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Kinross Gold Corporation (KGC) Part 1

October 30, 2011 | About:
Macro thesis

Gold and silver miners have witnessed a surge in prices as the market thinks that ECB and the Fed will be forced to pump prime out of their debt issues. The trend has already been set as central banks have become net buyers instead of net sellers of gold as they diversified out of dollars. PIIGS collectively own 3,000 tons of gold and Italy, which owns the most at 2,400 tons, had used gold as collateral. Therefore, this could entice China to extend its assistance to euro zone countries, via swapping gold for cash.

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We ran a stock screen for gold and silver stocks trading with an uptrend noted, and Kinross Gold Corporation (KGC) looks compelling at current price of $14.71, relative to other more expensive miners. KGC is poised for an uptrend with double bottom formation apparent, signaling for strong upside if whole sector rallies once more. Caveat is to scale down or exit position once the trend halts, in the near few weeks’ time.

Introduction of the company

Kinross Gold Corporation (KGC), together with its subsidiaries, engages in mining and processing gold ores. It also engages in the exploration and acquisition of gold bearing properties. The company’s gold production and exploration activities are carried out principally in the Americas, Africa and the Russian Federation. The company was founded in 1972 and is based in Toronto, Canada.

Its market cap $16.7 billion, beta 0.77, and has shares outstanding of 1.14 billion with 1.13 billion of share float.

Fundamentals

Strengths:

1) One of the longest reserve lives amongst peers

As of Dec. 31, 2010, KGC’s proven and probable mineral reserves were 62.4 million ounces of gold, 90.9 million ounces of silver, and 1.4 billion pounds of copper. These notional amounts support current output levels for an estimated 26 years, which is amongst the longest reserve lives for gold producers.

KGC expects to produce 2.4 million-2.5 million ounces of gold and 11.8 million-12.2 million ounces of silver byproduct from 11 operating mines in Russia, the U.S., Brazil, Chile, Mauritania and Ghana in 2011.

2) Increased portfolio diversification through acquisitions

KGC’s growth story has been fueled by acquisitions of Bema Gold in 2007, Aurelian Resources Inc. in 2008, Minera Santa Rosa, 60% equity interest in Teck Cominco Limited in 2009, Underworld Resources Inc. and Red Back Mining in 2010. It currently operates under 11 segments notably Paracatu, Fort Knox, Round Mountain, Kettle River-Buckhorn, Kupol, Crixas, Maricunga, La Coipa and Porcupine Joint Venture.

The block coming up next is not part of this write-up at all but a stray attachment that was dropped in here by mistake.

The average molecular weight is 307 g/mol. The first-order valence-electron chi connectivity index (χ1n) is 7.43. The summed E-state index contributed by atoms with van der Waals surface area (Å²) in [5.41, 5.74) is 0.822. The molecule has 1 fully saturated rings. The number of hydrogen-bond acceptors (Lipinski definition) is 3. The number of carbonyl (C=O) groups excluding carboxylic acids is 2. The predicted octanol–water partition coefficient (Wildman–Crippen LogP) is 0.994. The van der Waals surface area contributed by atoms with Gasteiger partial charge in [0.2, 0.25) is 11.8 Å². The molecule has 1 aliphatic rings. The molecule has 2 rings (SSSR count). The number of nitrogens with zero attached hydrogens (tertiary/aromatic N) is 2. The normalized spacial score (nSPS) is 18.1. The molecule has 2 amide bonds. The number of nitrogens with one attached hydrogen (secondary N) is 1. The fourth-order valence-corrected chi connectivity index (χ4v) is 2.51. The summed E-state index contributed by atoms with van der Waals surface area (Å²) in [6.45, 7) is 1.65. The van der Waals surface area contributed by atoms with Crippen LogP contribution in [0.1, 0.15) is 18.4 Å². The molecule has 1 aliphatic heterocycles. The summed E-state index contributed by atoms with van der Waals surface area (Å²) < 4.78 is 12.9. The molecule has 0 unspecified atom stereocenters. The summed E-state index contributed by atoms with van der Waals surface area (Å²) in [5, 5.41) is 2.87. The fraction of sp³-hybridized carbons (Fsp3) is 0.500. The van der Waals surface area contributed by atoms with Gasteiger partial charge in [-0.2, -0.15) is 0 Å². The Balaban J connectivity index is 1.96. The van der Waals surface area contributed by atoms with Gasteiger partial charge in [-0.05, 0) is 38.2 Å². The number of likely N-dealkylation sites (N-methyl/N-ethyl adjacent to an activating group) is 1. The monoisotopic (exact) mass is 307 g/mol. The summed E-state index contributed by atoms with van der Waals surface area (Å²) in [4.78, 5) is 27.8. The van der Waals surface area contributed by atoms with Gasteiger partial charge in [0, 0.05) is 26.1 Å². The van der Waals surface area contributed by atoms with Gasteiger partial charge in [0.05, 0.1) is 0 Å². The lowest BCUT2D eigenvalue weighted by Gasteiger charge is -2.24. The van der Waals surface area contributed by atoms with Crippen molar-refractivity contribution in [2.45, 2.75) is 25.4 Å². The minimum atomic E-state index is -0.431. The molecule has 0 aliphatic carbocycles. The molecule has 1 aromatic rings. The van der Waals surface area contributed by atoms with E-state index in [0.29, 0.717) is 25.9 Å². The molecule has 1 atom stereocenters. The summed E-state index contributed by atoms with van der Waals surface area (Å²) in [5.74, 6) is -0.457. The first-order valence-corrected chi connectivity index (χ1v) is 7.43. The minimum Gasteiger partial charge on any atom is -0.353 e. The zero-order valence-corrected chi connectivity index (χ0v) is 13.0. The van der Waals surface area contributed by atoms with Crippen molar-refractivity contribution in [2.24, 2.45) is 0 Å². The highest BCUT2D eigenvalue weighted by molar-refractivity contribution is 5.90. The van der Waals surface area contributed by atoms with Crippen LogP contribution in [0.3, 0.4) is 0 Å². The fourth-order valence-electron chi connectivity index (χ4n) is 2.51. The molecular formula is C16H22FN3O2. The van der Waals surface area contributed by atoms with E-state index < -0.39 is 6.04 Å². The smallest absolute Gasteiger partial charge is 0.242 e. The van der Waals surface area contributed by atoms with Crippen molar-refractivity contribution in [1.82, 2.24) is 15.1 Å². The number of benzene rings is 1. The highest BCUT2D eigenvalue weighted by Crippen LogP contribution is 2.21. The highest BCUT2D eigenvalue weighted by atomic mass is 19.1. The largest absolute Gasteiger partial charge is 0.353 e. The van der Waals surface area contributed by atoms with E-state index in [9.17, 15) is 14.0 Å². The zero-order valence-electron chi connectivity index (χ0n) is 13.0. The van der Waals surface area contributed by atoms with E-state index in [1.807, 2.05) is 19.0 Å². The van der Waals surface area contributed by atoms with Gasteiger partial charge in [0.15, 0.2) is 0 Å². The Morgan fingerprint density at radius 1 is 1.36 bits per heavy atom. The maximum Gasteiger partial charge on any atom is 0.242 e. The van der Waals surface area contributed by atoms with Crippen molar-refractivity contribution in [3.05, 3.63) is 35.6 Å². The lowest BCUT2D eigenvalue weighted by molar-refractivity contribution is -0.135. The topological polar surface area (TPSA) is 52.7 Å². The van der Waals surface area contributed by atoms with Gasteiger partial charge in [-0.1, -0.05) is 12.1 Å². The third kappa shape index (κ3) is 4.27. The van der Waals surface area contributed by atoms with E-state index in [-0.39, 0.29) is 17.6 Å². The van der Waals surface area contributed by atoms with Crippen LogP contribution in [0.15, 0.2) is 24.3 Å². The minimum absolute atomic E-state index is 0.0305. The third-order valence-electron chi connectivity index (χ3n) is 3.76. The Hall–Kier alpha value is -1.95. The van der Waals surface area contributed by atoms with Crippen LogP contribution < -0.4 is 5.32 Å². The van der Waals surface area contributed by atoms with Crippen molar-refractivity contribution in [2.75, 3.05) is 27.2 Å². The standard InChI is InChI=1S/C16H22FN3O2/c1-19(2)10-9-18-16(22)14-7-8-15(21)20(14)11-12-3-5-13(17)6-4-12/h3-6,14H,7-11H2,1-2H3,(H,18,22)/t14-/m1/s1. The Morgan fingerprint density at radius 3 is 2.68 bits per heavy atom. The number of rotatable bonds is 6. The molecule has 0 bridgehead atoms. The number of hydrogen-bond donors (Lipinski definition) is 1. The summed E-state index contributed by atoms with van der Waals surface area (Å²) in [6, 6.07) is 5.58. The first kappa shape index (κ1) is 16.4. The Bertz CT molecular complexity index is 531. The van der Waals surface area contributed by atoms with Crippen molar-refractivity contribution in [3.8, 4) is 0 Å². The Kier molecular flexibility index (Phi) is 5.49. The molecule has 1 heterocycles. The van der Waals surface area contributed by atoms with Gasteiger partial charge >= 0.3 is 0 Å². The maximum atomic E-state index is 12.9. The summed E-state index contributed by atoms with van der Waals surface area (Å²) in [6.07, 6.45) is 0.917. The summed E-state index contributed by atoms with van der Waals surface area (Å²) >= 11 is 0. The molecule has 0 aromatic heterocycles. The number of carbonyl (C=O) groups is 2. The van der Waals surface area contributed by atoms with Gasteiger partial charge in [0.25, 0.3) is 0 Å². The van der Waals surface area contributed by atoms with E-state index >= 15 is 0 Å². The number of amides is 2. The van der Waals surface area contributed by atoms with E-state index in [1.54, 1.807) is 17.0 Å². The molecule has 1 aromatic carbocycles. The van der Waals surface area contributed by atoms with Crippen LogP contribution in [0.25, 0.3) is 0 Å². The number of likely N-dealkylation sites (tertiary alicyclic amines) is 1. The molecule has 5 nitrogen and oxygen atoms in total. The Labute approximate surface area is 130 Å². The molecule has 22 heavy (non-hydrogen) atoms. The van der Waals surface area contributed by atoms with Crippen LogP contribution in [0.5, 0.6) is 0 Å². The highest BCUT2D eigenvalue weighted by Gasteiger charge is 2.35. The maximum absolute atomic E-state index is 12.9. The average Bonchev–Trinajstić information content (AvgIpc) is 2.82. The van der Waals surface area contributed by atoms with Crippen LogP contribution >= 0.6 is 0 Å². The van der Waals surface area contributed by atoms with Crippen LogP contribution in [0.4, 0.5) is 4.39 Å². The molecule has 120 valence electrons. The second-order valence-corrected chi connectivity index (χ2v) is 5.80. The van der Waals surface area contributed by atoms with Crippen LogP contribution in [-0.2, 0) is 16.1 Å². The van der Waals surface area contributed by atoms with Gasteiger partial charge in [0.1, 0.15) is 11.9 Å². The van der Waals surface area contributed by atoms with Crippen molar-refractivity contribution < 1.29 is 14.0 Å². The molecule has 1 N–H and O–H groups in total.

The company has various projects under development, including the expansion of the recently acquired Tasiast mine in Mauritania and greenfield projects such as Lobo-Marte and Cerro Casale in Chile, which should diversify its asset portfolio in the long term at the expense of large capex outlay. These projects represent the company’s most expansive organic growth plans ever (capex spending of $1 billion for TTM). Currently it mainly relied on two key assets, Paracatu in Brazil and Kupol in Russia, both accounts for about 40% of KGC’s output in next few years and contribute nearly half of production and operating income in fiscal 2010. Nevertheless, management had guided average capex spend of $1.2 billion per annum over next five years (or $1.5bil capex for 2011 excluding advanced payment to suppliers of $0.5 billion in 2011). Capex guidance of $1.5 billion for 2011 is allocated for $730mil in South America, $165 mil in North America, $440 million in West Africa and $155 million in Russia.

3) Competitive cost position

KGC’s cash costs for its operating mines is clustered around peer group average of $400~$500 per oz on a co-product basis. High gold and silver prices have contributed significantly to strong cash flow, with sustainable operating margins of 30% since fiscal 2009.

KGC’s cost is sensitive to USD, a 10% depreciation of USD relative to KGC’s operating countries’ currencies may result in $16 million rise in EBITDA. Therefore, KGC provides an almost pure play on rising gold prices, in addition to lowered costs from USD depreciation.

Weaknesses:

1) Reliance on strong metal prices to support its higher pro forma debt burden (see financial analysis below)

High financial leverage risk is mitigated as the company has the ability to defer development and exploration and focus on cash preservation.

Furthermore, liquidity profile was strong with cash on hand of $1.1 billion and $1.1 billion unutilized revolver ($1.2 billion limit due March 2015), allowed strong financial flexibility to KGC should metal prices deteriorate.

2) Exposure to higher-risk jurisdictions

Part 2 continues here

About the author:

Coeus Capital
CAIA and CHP charterholder. Long-biased US equities, with strong focus on small to mid-cap stocks (NYSE, NASDAQ, AMEX, OTC & ADR) utilizing fundamental and technical analysis. Agnostic investor, trader, writer and perpetual student of the market. Contact Coeus at coeuscapitalcall@gmail.com

Visit Coeus Capital's Website


Rating: 3.9/5 (13 votes)

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